Both online banking and mobile banking allow for easy access to transactions to keep track of your money, ensuring early detection of fraud.
Additionally, online and mobile banking allow your account statements to be accessed electronically to eliminate mail theft as well as providing a more eco-friendly option.
So while the use of technology in banking is moving fast and can be confusing, it also can provide a safe, easy way to bank.
For more information on what you should do to make mobile and online banking safe, see the chart below.
USB Personal Mobile and Online Banking
Track your money with mobile and online banking.
Receive a text message when your direct deposit is made
Get a text message alert when a check clears or debit card payment is made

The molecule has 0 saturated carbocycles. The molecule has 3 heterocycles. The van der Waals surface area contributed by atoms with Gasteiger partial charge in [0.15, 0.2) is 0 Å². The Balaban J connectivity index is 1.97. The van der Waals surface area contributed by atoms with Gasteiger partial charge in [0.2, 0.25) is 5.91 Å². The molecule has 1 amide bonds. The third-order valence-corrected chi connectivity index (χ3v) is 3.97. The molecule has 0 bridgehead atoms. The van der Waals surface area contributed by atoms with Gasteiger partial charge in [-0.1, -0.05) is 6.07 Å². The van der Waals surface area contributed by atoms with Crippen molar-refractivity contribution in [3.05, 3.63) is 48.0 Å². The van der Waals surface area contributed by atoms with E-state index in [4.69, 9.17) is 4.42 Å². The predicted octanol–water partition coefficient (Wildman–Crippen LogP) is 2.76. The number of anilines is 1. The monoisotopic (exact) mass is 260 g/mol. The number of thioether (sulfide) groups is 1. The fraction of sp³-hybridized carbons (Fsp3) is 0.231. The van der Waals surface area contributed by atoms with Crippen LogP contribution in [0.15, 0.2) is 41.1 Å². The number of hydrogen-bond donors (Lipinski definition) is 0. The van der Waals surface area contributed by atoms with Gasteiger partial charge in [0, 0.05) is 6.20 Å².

Business Customers should contact a CSR at any branch for enrollment forms.
USB Debit Card Enhancements
There is more protection for your USB Card.
Use CardValetR within your mobile app to block use of your card, set purchasing limits and spending parameters.
Use your USB Card for purchases within your mobile wallet with AppleR and Android PayTM where accepted by retailers.
Get an immediate text alert if we suspect fraud and simply text us back if it's you for an approved transaction.
Use your USB Debit card with no surcharge fees at Presto at Publix Grocery stores and Allpoint locations through out the United States. To find an Allpoint location download the app or click here.